I’m feeling a lot better, although still a little bit tired. I guess in my case it’s true that sleep heals. Sadly, Ted is feeling worse. He’s coughing more, his throat feels clogged, it hurts to swallow, and he has no appetite, although he manages the spaghetti with a mild tomato sauce and sautéed mushrooms that I throw together for our evening meal. I make endless cups of tea for both of us, to keep liquid flushing through our systems. Ted is taking Advil for the sore throat pain. He has developed quite a sexy rasp to his voice, but when he clears his throat it sounds EXACTLY like the mating call of a bull moose. Be still my beating heart.

Ted is keeping amused on his ipad, and with afternoon television programming. I’ve got access to our Ontario library for ebooks, so between frequent short naps I start and finish State of Terror, by Louise Penny & Hillary Rodham Clinton. The heroine of the thriller is the female US Secretary of State (I wonder who Hillary based her on?), and one of the villains is a former celebrity President named Eric Dunn, who is a very thinly disguised Donald Trump. Despite the obvious references it is still a well-written political thriller, and the plot tie-ins with Louise Penny’s Inspector Gamache detective series and Three Pines Quebec are fun for fans of her novels (like me).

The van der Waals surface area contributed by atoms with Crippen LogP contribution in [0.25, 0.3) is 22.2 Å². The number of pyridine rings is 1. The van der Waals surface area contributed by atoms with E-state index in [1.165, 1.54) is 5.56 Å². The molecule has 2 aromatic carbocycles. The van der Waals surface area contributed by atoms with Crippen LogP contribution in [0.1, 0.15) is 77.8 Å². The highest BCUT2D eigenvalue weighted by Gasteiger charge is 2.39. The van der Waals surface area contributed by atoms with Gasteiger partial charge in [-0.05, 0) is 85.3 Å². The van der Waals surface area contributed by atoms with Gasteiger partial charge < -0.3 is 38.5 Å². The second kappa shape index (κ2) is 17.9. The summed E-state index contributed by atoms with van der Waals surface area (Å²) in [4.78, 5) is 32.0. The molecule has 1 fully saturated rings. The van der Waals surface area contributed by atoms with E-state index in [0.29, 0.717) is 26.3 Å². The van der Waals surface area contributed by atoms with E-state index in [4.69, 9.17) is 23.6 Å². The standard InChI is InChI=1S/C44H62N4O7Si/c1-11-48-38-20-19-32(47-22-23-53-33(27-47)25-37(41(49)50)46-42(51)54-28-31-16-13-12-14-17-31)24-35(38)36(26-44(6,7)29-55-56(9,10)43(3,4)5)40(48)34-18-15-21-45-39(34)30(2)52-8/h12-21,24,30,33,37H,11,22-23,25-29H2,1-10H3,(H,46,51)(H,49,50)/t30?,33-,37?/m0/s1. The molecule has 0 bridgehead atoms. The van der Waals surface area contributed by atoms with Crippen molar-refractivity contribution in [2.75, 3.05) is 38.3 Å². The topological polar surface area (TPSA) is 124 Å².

Day 3. Thursday September 15.

I’m feeling pretty much back to normal. There’s no point in wasting a test kit, though, since we’re not doing anything until both of us can.

That said, we’re out of food. After researching the available grocery delivery services and what is involved in setting up an account, I go back to the NHS guidelines for “if you need to leave your home” and decide that, KN95/PPE2 masked and sanitized, I will go grocery shopping.

Ted, desperate for some fresh air, comes along on the walk. We meet no one along the way.

I’m in and out of the M&S Food Hall in under 20 minutes, touch nothing that I don’t buy, speak to no one, stand near no one, use contactless payment, and put my own groceries into our bundle buggy. We now have food for the next 7 days (all our small fridge will hold).

A selection of what we bought. Each square (except the bottom right) contains a meal for 2 that comes in at an average of £7 total ($10.50 Cdn). I also bought lots of fruits, red bell peppers, Skyr yogurt, bagels, crumpets, crackers, fudge (!), fresh beef meatballs, orange juice, and a pint of milk. In all, a week’s worth of groceries for about $120 CAD, which is very comparable to Canada the last time we bought groceries there.

I also visit the local pharmacy for more Advil, Tylenol, and throat lozenges, and it is here where our UK experience is so very different from buying these kinds of things in Canada.